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ArchiMate Wish List

This article is part of the The ArchiMate Series

I have used ArchiMate for several years with great success but there are times when I wish the specification contained some additional elements, here is my wish list:

Decision Element

Neither the Motivation or Strategy layers have an element to explicitly represent a decision.

The Assessment element alludes to a decision to a degree, from the specification; an assessment represents the result of an analysis of the state of affairs of the enterprise with respect to some driver. But we often carry out assessments for several alternative options, and then make a decision to proceed with one of them.

The Outcome element represents an end result that has been achieved, not necessarily what we decided to do so this doesn't really cover it either.

A Course of Action element represents what an enterprise has decided to do, and can be categorized as strategies and tactics. The example in the specification shows two Courses of Action influencing two separate Outcomes which influence Goals in either a Positive or Negative way but there is no explicit Decision, it's not making a choice between the options.

The example in Fig 1. shows two Capabilities, joined by an Or junction which is explained using a Meaning element, realising one Course of Action, influencing an Outcome, this almost works but doesn't feel quite right.

Course of Action
Fig 1. Capabilities realising a Course of Action influencing an Outcome

Given the importance of decisions in documenting an architecture I think they deserve to be first class citizens in ArchiMate. Fig 2. shows what a Decision element might look like.

Decision Element
Fig 2. Proposed Decision Element

Rationale Element

Similar to the Decision element above, the Motivation layer doesn't have an element to represent the rationale behind decisions which have been made.

According to the specification, the Meaning element can be used to represent the knowledge or expertise present in, or the interpretation given to, a core element in a particular context, a description that expresses the intent of that element. I guess this could be used to represent rationale but, similar to decisions, I think that the Rationale behind decisions deserves to be represented as a first class citizen in ArchiMate.
Fig 3. shows what a Rationale element might look like.

Rationale Element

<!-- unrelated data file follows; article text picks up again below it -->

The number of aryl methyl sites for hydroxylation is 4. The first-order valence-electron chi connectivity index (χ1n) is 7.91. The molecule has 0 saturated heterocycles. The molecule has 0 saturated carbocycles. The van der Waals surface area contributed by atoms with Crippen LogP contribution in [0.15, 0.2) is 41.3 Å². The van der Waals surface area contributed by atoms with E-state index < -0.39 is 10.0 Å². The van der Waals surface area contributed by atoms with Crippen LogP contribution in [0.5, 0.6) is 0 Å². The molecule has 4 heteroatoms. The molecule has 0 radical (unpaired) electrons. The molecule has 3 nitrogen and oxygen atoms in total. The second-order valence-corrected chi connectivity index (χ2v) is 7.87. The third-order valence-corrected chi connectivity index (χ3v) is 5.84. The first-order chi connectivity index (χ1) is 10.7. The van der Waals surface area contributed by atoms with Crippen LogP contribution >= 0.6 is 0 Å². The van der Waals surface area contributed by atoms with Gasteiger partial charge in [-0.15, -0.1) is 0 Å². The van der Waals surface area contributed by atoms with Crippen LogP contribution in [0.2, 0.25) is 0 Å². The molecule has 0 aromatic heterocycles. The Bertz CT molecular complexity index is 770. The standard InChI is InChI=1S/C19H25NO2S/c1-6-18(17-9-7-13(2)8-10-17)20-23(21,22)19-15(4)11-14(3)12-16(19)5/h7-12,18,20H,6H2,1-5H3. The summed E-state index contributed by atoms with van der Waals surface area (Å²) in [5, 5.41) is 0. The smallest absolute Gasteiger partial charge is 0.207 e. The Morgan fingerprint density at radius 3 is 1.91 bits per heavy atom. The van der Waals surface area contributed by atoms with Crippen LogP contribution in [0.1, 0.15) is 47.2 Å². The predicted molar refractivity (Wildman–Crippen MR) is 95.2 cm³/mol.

Fig 3. Proposed Rationale Element

Data Storage Element

The majority of free-form architecture component diagrams I have ever seen use a cylindrical shaped element to represent a database; it's easily recognisable, looks like a big barrel of data and just feels right. Representing a database with a System Software element or a Technology Service element along with an Artifact doesn't convey the same message, it feels awkward. A System Software element could be stereotyped with RDBMS but its not the same, people expect to see a cylindrical element or at least a cylinder shaped icon.

Database Examples
Fig 4. Database Examples

A Data Storage element would be an Active Structure element, it could be used to represent multiples types of data storage; databases, document management systems, code repositories etc. Fig 5. shows what a Data Storage element might look like.

Data Storage Element
Fig 5. Proposed Data Storage Element

Bi-Directional Flow Relationship

Information quite often flows in both directions so it would be useful if the Flow relationship was bi-directional, just like the Access relationship. I'm not sure how this would be implemented however, the Access relationship is not truly bi-directional, it is always from a behaviour element to a passive element, the access type is where the directionality comes from, the options being; read, write and read-write.


Path Relationship

In the technology layer, we can use tbe Path element to model the logical communication relations between nodes. We can also use the Flow relationship to represent the direction of the communication. A Path is the logical realisaton of a physical Communications Network.

Communications Network and Path Example
Fig 6. Communications Network and Path Example

This works fine where there are a small number of nodes in a view but quickly becomes cumbersome as more nodes are added. Fig 7. shows four nodes with the Paths between them.

Nodes and Paths Example
Fig 7. Nodes and Paths Example

In Fig 8. the Path elements have been removed. By using direct Flow relationships this view is much easier to read.

Nodes and Flows Example
Fig 8. Nodes and Flows Example

While the Flow relationship does the job it would be more explicit if the Path element was a relationship.


Further Reading

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